Meissner, A., T. P. Weber, H. Van-Aken and N. Rolf. Limited upper thoracic epidural block and splanchnic perfusion in dogs. ANESTHESIA-AND-ANALGESIA. 89:1378-1381, 1999.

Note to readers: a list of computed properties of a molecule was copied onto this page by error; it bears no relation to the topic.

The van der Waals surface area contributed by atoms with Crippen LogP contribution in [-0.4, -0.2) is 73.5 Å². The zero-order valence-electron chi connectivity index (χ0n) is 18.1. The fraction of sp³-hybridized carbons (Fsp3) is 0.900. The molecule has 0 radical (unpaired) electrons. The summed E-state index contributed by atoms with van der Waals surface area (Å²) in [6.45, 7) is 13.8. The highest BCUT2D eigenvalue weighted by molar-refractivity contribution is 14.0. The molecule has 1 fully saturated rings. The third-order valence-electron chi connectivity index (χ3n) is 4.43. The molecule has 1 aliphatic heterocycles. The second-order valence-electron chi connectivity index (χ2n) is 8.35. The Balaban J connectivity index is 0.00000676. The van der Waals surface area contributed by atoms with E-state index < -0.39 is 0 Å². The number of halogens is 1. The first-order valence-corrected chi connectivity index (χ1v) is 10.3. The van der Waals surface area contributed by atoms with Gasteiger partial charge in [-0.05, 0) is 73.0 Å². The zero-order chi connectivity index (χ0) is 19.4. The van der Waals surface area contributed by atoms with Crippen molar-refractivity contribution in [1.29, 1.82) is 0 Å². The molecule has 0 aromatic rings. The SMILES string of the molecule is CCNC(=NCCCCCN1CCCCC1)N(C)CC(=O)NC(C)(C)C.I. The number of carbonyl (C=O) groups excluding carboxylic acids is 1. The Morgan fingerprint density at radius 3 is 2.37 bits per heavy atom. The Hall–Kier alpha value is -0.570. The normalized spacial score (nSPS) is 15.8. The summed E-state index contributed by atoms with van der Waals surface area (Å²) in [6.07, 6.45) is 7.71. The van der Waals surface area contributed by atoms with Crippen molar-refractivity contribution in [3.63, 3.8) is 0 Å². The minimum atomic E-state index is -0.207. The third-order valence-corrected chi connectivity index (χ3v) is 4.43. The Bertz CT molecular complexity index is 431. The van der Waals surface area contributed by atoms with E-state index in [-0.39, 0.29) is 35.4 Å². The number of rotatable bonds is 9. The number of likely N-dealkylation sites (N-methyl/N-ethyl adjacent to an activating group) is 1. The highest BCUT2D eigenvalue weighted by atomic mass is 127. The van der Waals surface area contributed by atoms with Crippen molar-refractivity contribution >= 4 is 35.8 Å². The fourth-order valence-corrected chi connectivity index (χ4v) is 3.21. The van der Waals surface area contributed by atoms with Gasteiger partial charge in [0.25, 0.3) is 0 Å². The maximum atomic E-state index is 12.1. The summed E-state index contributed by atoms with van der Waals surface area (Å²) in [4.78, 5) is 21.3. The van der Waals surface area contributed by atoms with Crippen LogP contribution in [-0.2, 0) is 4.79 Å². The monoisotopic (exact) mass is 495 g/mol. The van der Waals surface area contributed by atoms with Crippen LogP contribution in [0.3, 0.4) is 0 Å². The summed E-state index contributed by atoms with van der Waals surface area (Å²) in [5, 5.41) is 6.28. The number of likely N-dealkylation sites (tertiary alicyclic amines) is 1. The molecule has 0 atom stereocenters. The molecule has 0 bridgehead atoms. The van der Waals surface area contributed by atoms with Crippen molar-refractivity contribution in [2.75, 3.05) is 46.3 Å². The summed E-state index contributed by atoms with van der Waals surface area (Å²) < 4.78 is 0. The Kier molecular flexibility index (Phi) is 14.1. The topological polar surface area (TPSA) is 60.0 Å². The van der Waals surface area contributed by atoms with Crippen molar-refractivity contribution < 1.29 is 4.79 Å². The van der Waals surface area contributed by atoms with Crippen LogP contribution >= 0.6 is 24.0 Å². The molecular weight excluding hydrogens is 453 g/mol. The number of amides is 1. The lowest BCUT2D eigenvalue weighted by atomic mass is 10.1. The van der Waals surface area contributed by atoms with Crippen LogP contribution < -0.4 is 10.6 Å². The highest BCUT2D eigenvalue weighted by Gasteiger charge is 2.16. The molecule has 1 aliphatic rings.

Epidural blockade leads to a sympathetic block in affected segments and an increase of sympathetic outflow from various unblocked segments. A limited upper thoracic epidural block (LUTEB) is used during coronary artery surgery affecting the cardiac sympathetic ic fibers cephalad to the fifth thoracic segment. This block does not extend to the sympathetic fibers innervating the gastrointestinal organs. A LUTEB may lead to an increase of sympathetic activity in the unaffected splanchnic sympathetic segments and the decrease in splanchnic blood flow may contribute to gastrointestinal ischemia after cardiac surgery. We tested the hypothesis that a LUTEB decreases splanchnic perfusion in anesthetized dogs. Thirteen dogs were chronically instrumented with aortic and left a trial catheters, which were used for pressure measurement, as well as injection and withdrawal of reference samples. Thoracic epidural catheters were placed under general anesthesia the day before the experiment. Splanchnic blood flow was determined by using colored microspheres. Induction of a LUTEB did not change general hemodynamics in awake dogs. Propofol anesthesia induced an increase in heart rate that was abolished after LUTEB. LUTEB also decreased mean arterial pressure during propofol anesthesia. We conclude that thoracic epidural anesthesia had no effect on splanchnic blood flow. In propofol anesthetized animals, liver blood flow was increased compared with awake animals; however, it did not change after induction of LUTEB. Implications: A sympathetic block in certain segments leads to increased sympathetic output in unblocked segments. For an upper thoracic epidural block, this might lead to impaired splanchnic perfusion. In awake and propofol-anesthetized, chronically instrumented dogs, however, a limited upper thoracic epidural blockade had no compromising effect on gastrointestinal perfusion.